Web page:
The Kansas City Art Deco Society was founded by Bill McDevitt in 1996. McDevitt's goal was to "preserve the bold geometric patterns and streamlined designs that comprised the area's signature architecture in the years between the World Wars" (-Kansas City Business Journal). This poster serves as a graphic token of those designs. A black san serif font overlays a gold border. At the center, a female figure stands in a presentation stance in front of a highly stylized Art Deco structure. This central image is most likely a still from a film.
This is a poster that reads "Kansas City / Paris of the Plains / 1928-1938" across an almost water-marked image of a woman dressed in popular flapper attire. Her striking pose seems to suggest the appeal that the rising urban area had despite the economic depression ravaging the rest of the country. Due to looser laws surrounding prohibition, the city's nightlife boomed and was spared economically as well. Kansas City has long been called the "Paris of the Plains" due to its system of boulevards, many water fountains, and strong cultural engagement.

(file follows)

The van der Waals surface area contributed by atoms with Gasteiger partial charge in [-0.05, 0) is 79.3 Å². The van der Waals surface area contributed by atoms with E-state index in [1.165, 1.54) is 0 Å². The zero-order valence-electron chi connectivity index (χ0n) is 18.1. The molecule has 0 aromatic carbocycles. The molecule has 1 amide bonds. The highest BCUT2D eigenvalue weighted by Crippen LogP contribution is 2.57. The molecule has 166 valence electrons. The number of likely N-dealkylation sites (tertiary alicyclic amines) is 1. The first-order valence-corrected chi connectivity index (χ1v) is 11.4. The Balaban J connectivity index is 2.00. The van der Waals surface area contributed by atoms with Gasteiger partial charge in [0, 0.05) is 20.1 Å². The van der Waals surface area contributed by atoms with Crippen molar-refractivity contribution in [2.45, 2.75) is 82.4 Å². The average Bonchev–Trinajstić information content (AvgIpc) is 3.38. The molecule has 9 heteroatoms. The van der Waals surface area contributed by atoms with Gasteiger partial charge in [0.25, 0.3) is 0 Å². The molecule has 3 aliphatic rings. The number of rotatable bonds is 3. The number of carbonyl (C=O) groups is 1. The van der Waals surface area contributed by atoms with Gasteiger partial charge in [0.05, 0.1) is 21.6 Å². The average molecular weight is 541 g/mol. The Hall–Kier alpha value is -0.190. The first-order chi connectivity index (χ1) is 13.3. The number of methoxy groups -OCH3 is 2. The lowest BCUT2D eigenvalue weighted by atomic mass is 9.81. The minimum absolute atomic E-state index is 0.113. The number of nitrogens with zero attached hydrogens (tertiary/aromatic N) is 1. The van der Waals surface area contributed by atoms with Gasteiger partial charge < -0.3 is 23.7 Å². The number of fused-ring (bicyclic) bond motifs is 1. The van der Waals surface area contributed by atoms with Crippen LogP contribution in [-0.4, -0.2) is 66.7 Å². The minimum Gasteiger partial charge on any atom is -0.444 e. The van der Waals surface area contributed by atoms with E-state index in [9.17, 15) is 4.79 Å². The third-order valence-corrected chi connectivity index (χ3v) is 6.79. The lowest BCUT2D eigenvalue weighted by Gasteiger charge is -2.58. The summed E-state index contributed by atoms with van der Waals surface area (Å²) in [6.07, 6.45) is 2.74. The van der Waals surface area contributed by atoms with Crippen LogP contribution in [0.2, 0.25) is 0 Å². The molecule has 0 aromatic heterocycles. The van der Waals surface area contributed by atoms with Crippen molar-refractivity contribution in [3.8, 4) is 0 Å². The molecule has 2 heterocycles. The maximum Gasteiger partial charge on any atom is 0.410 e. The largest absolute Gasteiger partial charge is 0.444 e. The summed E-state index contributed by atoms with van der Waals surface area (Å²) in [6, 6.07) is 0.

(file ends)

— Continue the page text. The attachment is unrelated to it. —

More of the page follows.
Bill McDevitt founded the Kansas City Art Deco Society in 1996 to "preserve the bold geometric patterns and streamlined designs that comprised the area's signature architecture in the years between the World Wars" (-Kansas City Business Journal). This particular work features a woman seated on a red velvet couch in front of a circular window encompassed in granite. The strong contrast of the grated window and the conical light fixture in the background make for an interesting juxtaposition and highlight of the building's architecture. The palette of the piece is primarily purple and red.